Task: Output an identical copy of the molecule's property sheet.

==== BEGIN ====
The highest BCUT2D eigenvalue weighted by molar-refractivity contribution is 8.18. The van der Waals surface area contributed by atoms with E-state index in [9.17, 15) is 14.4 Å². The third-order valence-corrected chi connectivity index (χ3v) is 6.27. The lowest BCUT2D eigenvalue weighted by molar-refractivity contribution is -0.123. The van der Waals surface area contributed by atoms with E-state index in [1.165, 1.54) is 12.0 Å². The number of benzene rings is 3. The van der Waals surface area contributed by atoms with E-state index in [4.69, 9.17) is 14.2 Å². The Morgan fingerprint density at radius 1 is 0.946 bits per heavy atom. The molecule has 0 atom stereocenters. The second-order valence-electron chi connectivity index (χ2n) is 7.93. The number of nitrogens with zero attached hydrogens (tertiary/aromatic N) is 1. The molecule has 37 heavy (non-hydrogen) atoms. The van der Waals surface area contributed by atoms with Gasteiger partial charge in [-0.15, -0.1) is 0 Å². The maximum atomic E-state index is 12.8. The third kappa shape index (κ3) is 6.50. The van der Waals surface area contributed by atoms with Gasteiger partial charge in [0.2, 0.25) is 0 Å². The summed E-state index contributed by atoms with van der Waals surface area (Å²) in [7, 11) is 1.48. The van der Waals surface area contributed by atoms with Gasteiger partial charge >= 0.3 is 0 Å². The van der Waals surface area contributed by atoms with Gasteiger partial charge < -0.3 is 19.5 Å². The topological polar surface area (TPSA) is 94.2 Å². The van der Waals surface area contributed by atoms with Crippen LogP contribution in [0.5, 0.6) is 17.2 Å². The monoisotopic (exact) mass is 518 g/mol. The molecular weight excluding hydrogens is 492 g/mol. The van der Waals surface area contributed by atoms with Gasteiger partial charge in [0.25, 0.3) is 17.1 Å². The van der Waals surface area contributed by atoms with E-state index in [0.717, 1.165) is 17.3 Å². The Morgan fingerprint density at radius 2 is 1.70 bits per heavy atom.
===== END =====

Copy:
The highest BCUT2D eigenvalue weighted by molar-refractivity contribution is 8.18. The van der Waals surface area contributed by atoms with E-state index in [9.17, 15) is 14.4 Å². The third-order valence-corrected chi connectivity index (χ3v) is 6.27. The lowest BCUT2D eigenvalue weighted by molar-refractivity contribution is -0.123. The van der Waals surface area contributed by atoms with E-state index in [1.165, 1.54) is 12.0 Å². The number of benzene rings is 3. The van der Waals surface area contributed by atoms with E-state index in [4.69, 9.17) is 14.2 Å². The Morgan fingerprint density at radius 1 is 0.946 bits per heavy atom. The molecule has 0 atom stereocenters. The second-order valence-electron chi connectivity index (χ2n) is 7.93. The number of nitrogens with zero attached hydrogens (tertiary/aromatic N) is 1. The molecule has 37 heavy (non-hydrogen) atoms. The van der Waals surface area contributed by atoms with Gasteiger partial charge in [-0.15, -0.1) is 0 Å². The maximum atomic E-state index is 12.8. The third kappa shape index (κ3) is 6.50. The van der Waals surface area contributed by atoms with Gasteiger partial charge in [0.2, 0.25) is 0 Å². The summed E-state index contributed by atoms with van der Waals surface area (Å²) in [7, 11) is 1.48. The van der Waals surface area contributed by atoms with Gasteiger partial charge >= 0.3 is 0 Å². The van der Waals surface area contributed by atoms with Gasteiger partial charge < -0.3 is 19.5 Å². The topological polar surface area (TPSA) is 94.2 Å². The van der Waals surface area contributed by atoms with Crippen LogP contribution in [0.5, 0.6) is 17.2 Å². The monoisotopic (exact) mass is 518 g/mol. The molecular weight excluding hydrogens is 492 g/mol. The van der Waals surface area contributed by atoms with Gasteiger partial charge in [0.25, 0.3) is 17.1 Å². The van der Waals surface area contributed by atoms with E-state index in [0.717, 1.165) is 17.3 Å². The Morgan fingerprint density at radius 2 is 1.70 bits per heavy atom.